Phoenix The postseason refrain was depressingly familiar to Randy Johnson: no help, no luck, no victory.
Johnson extended his major league record for consecutive playoff losses to seven Wednesday as Woody Williams and the St. Louis Cardinals beat the Arizona Diamondbacks, 4-1, tying their NL series at one game each.
Rookie Albert Pujols hit his first postseason homer, a two-run opposite-field shot in the first inning.
"If someone is to blame, I guess I am. I gave up three runs," Johnson said. "It seems like I've been in this position behind a microphone in the postseason every year. ... I pitched the best I could. It wasn't good enough."
Johnson was a career-best 21-6 this season. His 372 strikeouts were the third-most in baseball history, and he led the majors with a 2.49 ERA.
But the Big Unit fell to 2-7 overall in the playoffs, with his only victories in the 1995 AL division series for Seattle.
"We didn't score a run until he was out of the ballgame, and if you can't score, you can't win," manager Bob Brenly said. "I think it's unfair to point at that record and infer that somehow it's all Randy's doing. He has pitched well enough in the majority of his postseason games to win if we score any runs for him."
The Cardinals' victory came less than 24 hours after Curt Schilling's three-hit, 1-0 masterpiece. The next two in the best-of-five are in St. Louis, beginning with Game 3 Friday night.
The 35-year-old Williams' allowed one run on four hits in seven-plus innings in his playoff debut.
"One thing our team knew was the guy who was going to take the mound for us has got no fear and is just a dead game competitor," St. Louis manager Tony La Russa said. "So based on what we've seen for two months, we thought he'd give us a chance to win."
Williams was relieved by left-hander Steve Kline after Craig Counsell led off the eighth with a pinch-hit single. Pinch-hitter Greg Colbrunn singled to make Counsell the first Diamondback to reach second in the game.
The runners advanced to second and third on Tony Womack's sacrifice bunt, and Counsell scored when Danny Bautista, pinch-hitting for Steve Finley, grounded out to third.
Luis Gonzalez, 0-for-8 in the series, ended the rally by grounding out.
"That eighth inning was a nerve-racking inning for probably all of St. Louis," Kline said, "but we got the job done and got out of it."
Helped by Jim Edmonds' diving catch in the ninth, Kline finished for a save in his first postseason appearance.
Miguel Batista, who still will start on Friday, was one of three relievers used by Brenly in the ninth. With one out and runners at first and third, pinch-hitter Kerry Robinson hit a one-bouncer to Batista.
But the confused pitcher, who probably could have caught the runner at third in a rundown or gone for a double play at second, hesitated, and finally threw to first, pulling Mark Grace off the base. Everyone was safe as the Cardinals' fourth run scored.
Williams, 7-1 with a 2.28 ERA after being acquired by St. Louis from San Diego on Aug. 2, shut down an Arizona team that had beaten him twice in three decisions when he was with the Padres this season.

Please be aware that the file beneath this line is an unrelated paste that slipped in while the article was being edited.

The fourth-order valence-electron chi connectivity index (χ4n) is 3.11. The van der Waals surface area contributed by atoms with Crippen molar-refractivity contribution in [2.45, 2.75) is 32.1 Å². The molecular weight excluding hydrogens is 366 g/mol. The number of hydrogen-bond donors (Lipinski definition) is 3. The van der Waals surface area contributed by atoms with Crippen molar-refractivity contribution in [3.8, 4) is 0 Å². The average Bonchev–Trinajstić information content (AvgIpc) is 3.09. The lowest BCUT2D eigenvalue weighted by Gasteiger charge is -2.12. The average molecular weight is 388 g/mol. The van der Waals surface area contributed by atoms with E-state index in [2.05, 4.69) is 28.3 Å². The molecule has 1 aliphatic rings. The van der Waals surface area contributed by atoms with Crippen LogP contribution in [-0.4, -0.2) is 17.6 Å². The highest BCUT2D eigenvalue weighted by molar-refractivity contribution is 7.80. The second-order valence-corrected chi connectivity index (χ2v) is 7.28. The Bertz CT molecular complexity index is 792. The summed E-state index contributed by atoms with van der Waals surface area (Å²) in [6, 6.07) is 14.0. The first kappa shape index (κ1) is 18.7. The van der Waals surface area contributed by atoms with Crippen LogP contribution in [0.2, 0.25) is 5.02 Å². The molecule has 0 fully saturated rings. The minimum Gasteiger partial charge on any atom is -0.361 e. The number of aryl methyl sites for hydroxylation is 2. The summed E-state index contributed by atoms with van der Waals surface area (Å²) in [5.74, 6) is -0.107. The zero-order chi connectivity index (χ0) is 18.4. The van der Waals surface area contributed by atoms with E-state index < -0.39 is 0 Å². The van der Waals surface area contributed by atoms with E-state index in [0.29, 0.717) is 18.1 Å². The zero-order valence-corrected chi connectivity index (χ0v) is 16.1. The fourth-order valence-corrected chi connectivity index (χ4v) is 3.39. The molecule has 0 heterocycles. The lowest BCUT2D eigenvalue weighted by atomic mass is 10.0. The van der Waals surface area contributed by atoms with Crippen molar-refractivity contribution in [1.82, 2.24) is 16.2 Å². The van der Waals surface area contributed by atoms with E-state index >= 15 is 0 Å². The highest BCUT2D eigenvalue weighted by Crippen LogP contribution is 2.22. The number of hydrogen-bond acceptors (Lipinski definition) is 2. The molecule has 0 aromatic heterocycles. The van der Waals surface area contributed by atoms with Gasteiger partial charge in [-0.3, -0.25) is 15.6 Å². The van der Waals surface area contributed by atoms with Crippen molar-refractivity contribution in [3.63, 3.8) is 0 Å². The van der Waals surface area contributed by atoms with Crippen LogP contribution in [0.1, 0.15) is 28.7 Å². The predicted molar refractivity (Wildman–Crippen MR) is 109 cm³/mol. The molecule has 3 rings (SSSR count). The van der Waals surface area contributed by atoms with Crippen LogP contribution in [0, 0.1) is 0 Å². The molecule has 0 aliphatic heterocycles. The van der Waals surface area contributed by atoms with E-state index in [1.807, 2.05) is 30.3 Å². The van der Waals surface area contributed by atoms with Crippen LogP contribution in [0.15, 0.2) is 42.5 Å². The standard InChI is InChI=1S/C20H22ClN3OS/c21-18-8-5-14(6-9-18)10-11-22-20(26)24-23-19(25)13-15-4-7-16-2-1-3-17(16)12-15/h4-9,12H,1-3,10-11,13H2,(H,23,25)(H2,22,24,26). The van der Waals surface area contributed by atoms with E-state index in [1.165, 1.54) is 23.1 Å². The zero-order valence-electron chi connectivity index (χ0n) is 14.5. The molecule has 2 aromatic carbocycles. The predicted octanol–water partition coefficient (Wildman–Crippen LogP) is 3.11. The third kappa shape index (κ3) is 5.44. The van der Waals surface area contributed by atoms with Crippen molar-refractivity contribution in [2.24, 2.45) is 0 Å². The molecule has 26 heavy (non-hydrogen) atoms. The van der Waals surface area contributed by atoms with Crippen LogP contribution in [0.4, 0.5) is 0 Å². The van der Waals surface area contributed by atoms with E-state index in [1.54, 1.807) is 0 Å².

"I think after yesterday's game we kind of sensed the urgency to make sure we did everything we could to win this game," Williams said. "By no means was Randy Johnson horrible today. They have two of the best pitchers I've ever seen and probably ever will see. We're very fortunate to get out of here with a split."
Consistently getting ahead of hitters, Williams matched his season-high with nine strikeouts and walked one. He held the Diamondbacks hitless until Reggie Sanders' two-out single in the fourth.
"I'll use a term that usually applies to position players. He's a gamer," Brenly said of Williams.
Williams helped himself by leading off the third with a double and scoring a run. He also made a lunging catch of Womack's line drive to start the sixth inning.
Williams said he slightly strained his groin on the play.
"But there was no way I was coming out of the game," he said.
Johnson struck out nine and walked one while allowing three runs on six hits in eight innings. For many pitchers, that would be good enough to win, but lack of run support is nothing new for the Big Unit. In four of his six losses this season, Arizona had scored just one.
Pujols, whose 3-for-7 performance against Johnson in April gave early notice of the rookie's hitting prowess, hit a 3-2 pitch into the St. Louis bullpen in right field. The two-out, 358-footer to the shortest part of the ballpark followed a walk to Edgar Renteria.
"We play 162 games. It's the same game," Pujols said. "I know there's a little bit more pressure on, but I just came in and tried to do the best I can like I did all year long."
Pujols also singled off Johnson. Placido Polanco singled twice and had an RBI sacrifice fly.
Johnson got out of a serious jam in the sixth. Polanco led off with a single, then third baseman Matt Williams' throwing error put runners at second and third with no outs. Pujols struck out on a pitch that hit his back foot. Polanco ran home, but was sent back to third base because the ball was ruled dead after it hit the batter.
Johnson walked Edmonds on four pitches to load the bases with one out. Craig Paquette struck out for the third time and Miguel Cairo popped out to end the inning.
Notes: La Russa benched Mark McGwire and J.D. Drew in favor of Cairo and Paquette. Cairo had a career .429 average against Johnson (6-for-14). Drew entered the game in the top of the seventh. ... Arizona's Matt Williams was hitless in three at-bats and was booed by the crowd for the second day in a row. He is 0-for-7 in the series, including three strikeouts.